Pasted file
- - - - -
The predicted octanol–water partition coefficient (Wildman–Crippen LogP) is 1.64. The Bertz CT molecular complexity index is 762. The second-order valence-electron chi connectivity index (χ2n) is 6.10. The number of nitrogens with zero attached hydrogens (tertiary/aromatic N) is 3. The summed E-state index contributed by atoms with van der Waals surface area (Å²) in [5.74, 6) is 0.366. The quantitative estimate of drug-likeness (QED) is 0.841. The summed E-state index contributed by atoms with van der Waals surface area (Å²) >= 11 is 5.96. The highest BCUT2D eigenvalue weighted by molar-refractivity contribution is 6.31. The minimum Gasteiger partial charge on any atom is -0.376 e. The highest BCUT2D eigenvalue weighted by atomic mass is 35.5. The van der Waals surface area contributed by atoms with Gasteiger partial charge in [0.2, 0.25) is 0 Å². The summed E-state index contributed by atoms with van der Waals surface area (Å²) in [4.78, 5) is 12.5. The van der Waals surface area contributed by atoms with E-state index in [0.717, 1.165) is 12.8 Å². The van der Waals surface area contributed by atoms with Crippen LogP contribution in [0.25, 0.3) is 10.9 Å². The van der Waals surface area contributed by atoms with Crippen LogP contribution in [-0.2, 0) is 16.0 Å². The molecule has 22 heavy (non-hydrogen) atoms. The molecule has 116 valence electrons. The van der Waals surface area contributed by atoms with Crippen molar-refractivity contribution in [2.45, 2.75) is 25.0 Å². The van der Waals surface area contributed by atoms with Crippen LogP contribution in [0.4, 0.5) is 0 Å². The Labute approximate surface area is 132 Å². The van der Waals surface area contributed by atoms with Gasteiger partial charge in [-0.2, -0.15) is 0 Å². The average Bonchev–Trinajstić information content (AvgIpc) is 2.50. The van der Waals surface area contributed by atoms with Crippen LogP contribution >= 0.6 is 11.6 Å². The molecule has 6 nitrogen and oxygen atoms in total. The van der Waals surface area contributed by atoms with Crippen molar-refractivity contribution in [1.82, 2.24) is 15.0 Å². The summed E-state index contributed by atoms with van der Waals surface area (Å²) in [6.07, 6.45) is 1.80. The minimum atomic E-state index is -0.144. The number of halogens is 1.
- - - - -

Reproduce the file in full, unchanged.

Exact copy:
The predicted octanol–water partition coefficient (Wildman–Crippen LogP) is 1.64. The Bertz CT molecular complexity index is 762. The second-order valence-electron chi connectivity index (χ2n) is 6.10. The number of nitrogens with zero attached hydrogens (tertiary/aromatic N) is 3. The summed E-state index contributed by atoms with van der Waals surface area (Å²) in [5.74, 6) is 0.366. The quantitative estimate of drug-likeness (QED) is 0.841. The summed E-state index contributed by atoms with van der Waals surface area (Å²) >= 11 is 5.96. The highest BCUT2D eigenvalue weighted by molar-refractivity contribution is 6.31. The minimum Gasteiger partial charge on any atom is -0.376 e. The highest BCUT2D eigenvalue weighted by atomic mass is 35.5. The van der Waals surface area contributed by atoms with Gasteiger partial charge in [0.2, 0.25) is 0 Å². The summed E-state index contributed by atoms with van der Waals surface area (Å²) in [4.78, 5) is 12.5. The van der Waals surface area contributed by atoms with E-state index in [0.717, 1.165) is 12.8 Å². The van der Waals surface area contributed by atoms with Crippen LogP contribution in [0.25, 0.3) is 10.9 Å². The van der Waals surface area contributed by atoms with Crippen LogP contribution in [-0.2, 0) is 16.0 Å². The molecule has 22 heavy (non-hydrogen) atoms. The molecule has 116 valence electrons. The van der Waals surface area contributed by atoms with Crippen molar-refractivity contribution in [2.45, 2.75) is 25.0 Å². The van der Waals surface area contributed by atoms with Crippen LogP contribution in [0.4, 0.5) is 0 Å². The Labute approximate surface area is 132 Å². The van der Waals surface area contributed by atoms with Gasteiger partial charge in [-0.2, -0.15) is 0 Å². The average Bonchev–Trinajstić information content (AvgIpc) is 2.50. The van der Waals surface area contributed by atoms with Crippen LogP contribution >= 0.6 is 11.6 Å². The molecule has 6 nitrogen and oxygen atoms in total. The van der Waals surface area contributed by atoms with Crippen molar-refractivity contribution in [1.82, 2.24) is 15.0 Å². The summed E-state index contributed by atoms with van der Waals surface area (Å²) in [6.07, 6.45) is 1.80. The minimum atomic E-state index is -0.144. The number of halogens is 1.